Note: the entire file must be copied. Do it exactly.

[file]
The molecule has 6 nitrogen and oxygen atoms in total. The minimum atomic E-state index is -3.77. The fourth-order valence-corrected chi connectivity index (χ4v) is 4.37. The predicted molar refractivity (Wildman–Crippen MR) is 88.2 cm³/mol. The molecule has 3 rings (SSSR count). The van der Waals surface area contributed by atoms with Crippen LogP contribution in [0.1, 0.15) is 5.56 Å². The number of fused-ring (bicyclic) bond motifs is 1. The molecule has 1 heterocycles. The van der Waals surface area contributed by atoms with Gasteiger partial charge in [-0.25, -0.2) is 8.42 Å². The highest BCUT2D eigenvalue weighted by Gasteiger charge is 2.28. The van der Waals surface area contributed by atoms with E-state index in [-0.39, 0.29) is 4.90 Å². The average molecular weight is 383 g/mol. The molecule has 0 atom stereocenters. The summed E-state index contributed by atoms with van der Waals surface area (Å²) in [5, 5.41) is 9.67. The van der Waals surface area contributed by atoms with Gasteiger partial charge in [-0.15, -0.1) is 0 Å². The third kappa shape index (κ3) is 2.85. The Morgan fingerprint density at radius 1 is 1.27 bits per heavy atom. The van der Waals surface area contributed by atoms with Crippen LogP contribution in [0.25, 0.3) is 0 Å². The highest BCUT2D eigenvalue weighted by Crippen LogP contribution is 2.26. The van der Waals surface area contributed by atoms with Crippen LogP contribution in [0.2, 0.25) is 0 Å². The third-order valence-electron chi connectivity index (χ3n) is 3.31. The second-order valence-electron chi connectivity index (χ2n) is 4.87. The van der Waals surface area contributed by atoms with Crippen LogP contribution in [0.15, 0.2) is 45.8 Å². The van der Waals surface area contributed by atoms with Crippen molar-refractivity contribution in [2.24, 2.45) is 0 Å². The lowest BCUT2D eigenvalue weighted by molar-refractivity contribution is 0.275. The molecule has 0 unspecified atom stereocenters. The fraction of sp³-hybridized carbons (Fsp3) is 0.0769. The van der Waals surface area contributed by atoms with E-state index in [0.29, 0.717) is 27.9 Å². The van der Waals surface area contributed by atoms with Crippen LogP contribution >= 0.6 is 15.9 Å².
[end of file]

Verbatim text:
The molecule has 6 nitrogen and oxygen atoms in total. The minimum atomic E-state index is -3.77. The fourth-order valence-corrected chi connectivity index (χ4v) is 4.37. The predicted molar refractivity (Wildman–Crippen MR) is 88.2 cm³/mol. The molecule has 3 rings (SSSR count). The van der Waals surface area contributed by atoms with Crippen LogP contribution in [0.1, 0.15) is 5.56 Å². The number of fused-ring (bicyclic) bond motifs is 1. The molecule has 1 heterocycles. The van der Waals surface area contributed by atoms with Gasteiger partial charge in [-0.25, -0.2) is 8.42 Å². The highest BCUT2D eigenvalue weighted by Gasteiger charge is 2.28. The van der Waals surface area contributed by atoms with E-state index in [-0.39, 0.29) is 4.90 Å². The average molecular weight is 383 g/mol. The molecule has 0 atom stereocenters. The summed E-state index contributed by atoms with van der Waals surface area (Å²) in [5, 5.41) is 9.67. The van der Waals surface area contributed by atoms with Gasteiger partial charge in [-0.15, -0.1) is 0 Å². The third kappa shape index (κ3) is 2.85. The Morgan fingerprint density at radius 1 is 1.27 bits per heavy atom. The van der Waals surface area contributed by atoms with Crippen LogP contribution in [0.25, 0.3) is 0 Å². The highest BCUT2D eigenvalue weighted by Crippen LogP contribution is 2.26. The van der Waals surface area contributed by atoms with Crippen LogP contribution in [0.2, 0.25) is 0 Å². The third-order valence-electron chi connectivity index (χ3n) is 3.31. The second-order valence-electron chi connectivity index (χ2n) is 4.87. The van der Waals surface area contributed by atoms with Crippen LogP contribution in [0.15, 0.2) is 45.8 Å². The van der Waals surface area contributed by atoms with Crippen molar-refractivity contribution in [2.24, 2.45) is 0 Å². The lowest BCUT2D eigenvalue weighted by molar-refractivity contribution is 0.275. The molecule has 0 unspecified atom stereocenters. The fraction of sp³-hybridized carbons (Fsp3) is 0.0769. The van der Waals surface area contributed by atoms with E-state index in [0.29, 0.717) is 27.9 Å². The van der Waals surface area contributed by atoms with Crippen LogP contribution >= 0.6 is 15.9 Å².